A court in Ivory Coast jailed two people over a deadly 2006 dumping of toxic waste which killed at least 17 people and poisoned thousands after a Dutch firm paid an African company to dispose 500 tons of toxic liquid.
An Ivorian man in an oxygen mask in Abijhan where toxic waste was dumped
It's a case of catching the little fish while watching the big fish wriggle away. At least for now. The little fish, also known as Salomon Ugborugo, was the head of the Ivory Coast company, which in 2006 agreed to dispose of 500 tons of liquid waste for the Big fish - - otherwise known as Dutch multinational firm Trafigura.
Ugborugo 's company did get rid of the waste. The problem was, they did so without treating it, and the resulting fumes killed an estimated 17 people and have made an estimated 100,000 people in Abidjan ill. Now, for his role Ugborugo is looking at 20 years behind bars. His partner at the city’s port will get 5 years. Ugborugo's lawyer says he's appalled by the verdict.
"The element of intention was clearly missing. I would have understood if he was only condemned of involuntary homicide." The lawyer insists that his client hadn’t been aware that the waste was so dangerous.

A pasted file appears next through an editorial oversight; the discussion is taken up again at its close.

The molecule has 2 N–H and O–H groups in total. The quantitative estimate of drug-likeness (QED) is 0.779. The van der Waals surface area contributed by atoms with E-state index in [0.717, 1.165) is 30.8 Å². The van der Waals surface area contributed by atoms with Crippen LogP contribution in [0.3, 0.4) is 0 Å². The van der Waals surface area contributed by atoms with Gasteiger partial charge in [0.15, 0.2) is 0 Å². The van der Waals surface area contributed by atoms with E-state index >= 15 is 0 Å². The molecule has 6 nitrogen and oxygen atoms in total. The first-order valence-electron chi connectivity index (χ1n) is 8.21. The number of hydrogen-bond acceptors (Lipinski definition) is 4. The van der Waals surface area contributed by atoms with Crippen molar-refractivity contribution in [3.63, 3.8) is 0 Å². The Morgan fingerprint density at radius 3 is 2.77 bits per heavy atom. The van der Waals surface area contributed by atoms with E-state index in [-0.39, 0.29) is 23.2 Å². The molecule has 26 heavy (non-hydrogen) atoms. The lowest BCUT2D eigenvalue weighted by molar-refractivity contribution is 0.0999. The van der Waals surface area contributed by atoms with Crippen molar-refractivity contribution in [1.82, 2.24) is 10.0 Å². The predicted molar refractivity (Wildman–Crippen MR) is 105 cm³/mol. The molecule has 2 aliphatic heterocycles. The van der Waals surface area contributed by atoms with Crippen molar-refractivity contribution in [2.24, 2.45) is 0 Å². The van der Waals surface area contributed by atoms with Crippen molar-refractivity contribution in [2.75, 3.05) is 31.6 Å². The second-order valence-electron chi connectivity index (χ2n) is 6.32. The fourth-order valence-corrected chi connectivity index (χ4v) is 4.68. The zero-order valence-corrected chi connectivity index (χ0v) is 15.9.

Who is to blame? The trail leads to the Netherlands
It’s hard to say how much Ugborugo actually knew about the dangerous load his company was dumping. But either way, if you follow the story back up the food chain, it doesn’t take long to get back to the Netherlands-based Trafigura.
Despite the clearing efforts, much of the toxic waste is still polluting the area
Marietta Harjono from Green Peace International, says she hopes the buck doesn’t just stop with Ugborugo. "Trafigura is a big, multi-billion dollar oil company," she says. "The only goal is to make as much money as possible."
Trafigura had tried to dispose of the waste in Amsterdam, hiding the fact that it was toxic. But once the truth came out, the tanker full of toxic liquid shipped off to Africa, hoping to bypass the hundreds of thousands euros it would have cost to safely treat the material. And that’s when the Trafigura story merged with Ugborugo’s.
200 million to avoid a lawsuit
When it became clear what had made people sick in Abidjan, Trafigura paid Ivory Coast more than $200 million to avoid a lawsuit in the West African country. It seems like a lot, but that amount could be peanuts compared to what the disaster has actually cost Ivory Coast in terms of health care and environmental clean up costs.
With that in mind the Netherlands has announced it’s suing Trafigura for illegal dumping practices and a law firm in England has agreed to bring a suit against the company on behalf of 30,000 plaintiffs affected by the waste in Abidjan. Unfortunately for the residents of Abidjan, regardless of the outcomes in the courts, the nightmare continues, with much of the toxic waste still polluting the air.